Site 1 - King Street Station

King Street Station

303 South Jackson Street

Audio on this page read by Benjamin Hunter

As you will discover throughout our tour today, railroads (and to a lesser degree, streetcars) are essential to our story.


In fact, we’ve chosen King Street Station as our starting point because this is where the story of Seattle’s Black & Tan Club truly begins. Near the end of the tour we’ll explain why, but first, about two miles of backstory...


Seattle's train depots, King Street Station and Union Station, opened within just a few years of each other, in 1906 and 1911 respectively. The railroads were critical to Seattle’s early population growth and to its ability to position itself as a deep-harbor port city with Pacific access. Shortly after these two depots opened and connected Seattle to the rest of the interior region and country, the city's population grew rapidly.


The railroads required massive amounts of labor, often provided by Chinese immigrants who were restricted from purchasing land or bringing their families over from their home country. Passenger railcars needed to be staffed, and that labor was often provided by African-American men. The completion of the railroads and stations allowed for rapid growth in Seattle and the continued expansion of each of its already-diverse populations.


Trains enabled migrants, visitors, and workers to access Seattle at a time when cars were rare; streets were meant for carriages, streetcars, and pedestrians. Railroads were a key source of employment in the African-American community: Black people were widely and routinely denied access to many types of work that would have provided steady wages, but in the early 1900s it was common for railroad companies, especially the Pullman Company, to hire Black men as passenger car porters, dining car cooks, and waiters.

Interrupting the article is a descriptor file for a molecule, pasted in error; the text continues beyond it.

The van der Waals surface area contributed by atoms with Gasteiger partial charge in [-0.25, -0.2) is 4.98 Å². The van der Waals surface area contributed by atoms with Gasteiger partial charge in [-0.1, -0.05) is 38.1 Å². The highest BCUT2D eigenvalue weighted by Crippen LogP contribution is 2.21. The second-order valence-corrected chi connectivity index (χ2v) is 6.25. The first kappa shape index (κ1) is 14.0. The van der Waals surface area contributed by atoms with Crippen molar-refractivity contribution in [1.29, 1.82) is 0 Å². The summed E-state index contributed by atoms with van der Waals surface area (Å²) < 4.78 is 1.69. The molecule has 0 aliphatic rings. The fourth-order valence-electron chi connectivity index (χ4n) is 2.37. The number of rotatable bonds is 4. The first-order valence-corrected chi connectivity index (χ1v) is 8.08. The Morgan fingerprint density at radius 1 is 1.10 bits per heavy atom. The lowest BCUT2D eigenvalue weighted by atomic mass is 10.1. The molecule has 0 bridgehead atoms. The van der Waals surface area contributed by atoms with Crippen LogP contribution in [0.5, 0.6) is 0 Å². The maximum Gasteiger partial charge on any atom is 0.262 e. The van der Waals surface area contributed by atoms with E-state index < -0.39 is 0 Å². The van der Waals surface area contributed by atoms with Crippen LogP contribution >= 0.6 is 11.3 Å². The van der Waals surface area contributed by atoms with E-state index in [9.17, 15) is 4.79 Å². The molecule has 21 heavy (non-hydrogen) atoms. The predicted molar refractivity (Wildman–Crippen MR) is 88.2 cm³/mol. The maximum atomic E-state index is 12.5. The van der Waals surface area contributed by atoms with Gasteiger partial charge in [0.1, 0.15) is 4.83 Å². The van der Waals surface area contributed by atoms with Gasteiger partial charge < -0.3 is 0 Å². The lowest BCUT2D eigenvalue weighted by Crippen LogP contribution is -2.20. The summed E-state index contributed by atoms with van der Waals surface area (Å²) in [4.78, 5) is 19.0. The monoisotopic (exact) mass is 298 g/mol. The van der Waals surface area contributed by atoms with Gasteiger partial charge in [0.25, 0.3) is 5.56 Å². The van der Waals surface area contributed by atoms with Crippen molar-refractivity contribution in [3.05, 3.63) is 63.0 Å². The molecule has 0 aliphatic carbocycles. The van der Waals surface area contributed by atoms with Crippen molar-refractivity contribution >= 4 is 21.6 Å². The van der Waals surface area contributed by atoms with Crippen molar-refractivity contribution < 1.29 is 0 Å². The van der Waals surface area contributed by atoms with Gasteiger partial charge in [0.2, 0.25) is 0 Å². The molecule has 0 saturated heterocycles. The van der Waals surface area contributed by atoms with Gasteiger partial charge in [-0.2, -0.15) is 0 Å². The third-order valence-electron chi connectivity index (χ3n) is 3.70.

The trains and their workers profoundly shaped this neighborhood, and the streetcars completed the link. One theory is that the Jackson Street round-the-clock jazz club scene developed because trains would come in at all hours, and the Black porters, waiters, and cooks weren't merely looking for places to sleep and eat. They often wanted to be entertained with music and gambling, which often went hand-in-hand with the consumption of alcohol in the midst of Washington State’s very long Prohibition.


However, this tour is about the Negro Motorist’s Green Book! Car ownership made new places accessible to more people, but as we go along, keep the trains in mind as a foundation of the community which formed along this corridor.


The Green Book did not publish listings in any category that would have included King Street Station, so it never appeared in the directory. We have included it here because the station was a major point of entry to Seattle, and, like several other tours sites we have included without a direct Green Book link, we also chose it for the example it provides of preserving and restoring historic sites to meet modern-day needs.


King Street Station was renovated and restored throughout the first decades of this century, and Amtrak trains and buses operate out of the station today. The upstairs space houses the Seattle Office of Arts & Culture which in 2019 opened an on-site gallery with the premier exhibit yəhaẃ, curated by and featuring Native American artists. The cultural space and gallery continue to support "opportunities for people of color to generate and present their work and to reflect and foster the creativity and talents of people that continue to create the fabric of Seattle."

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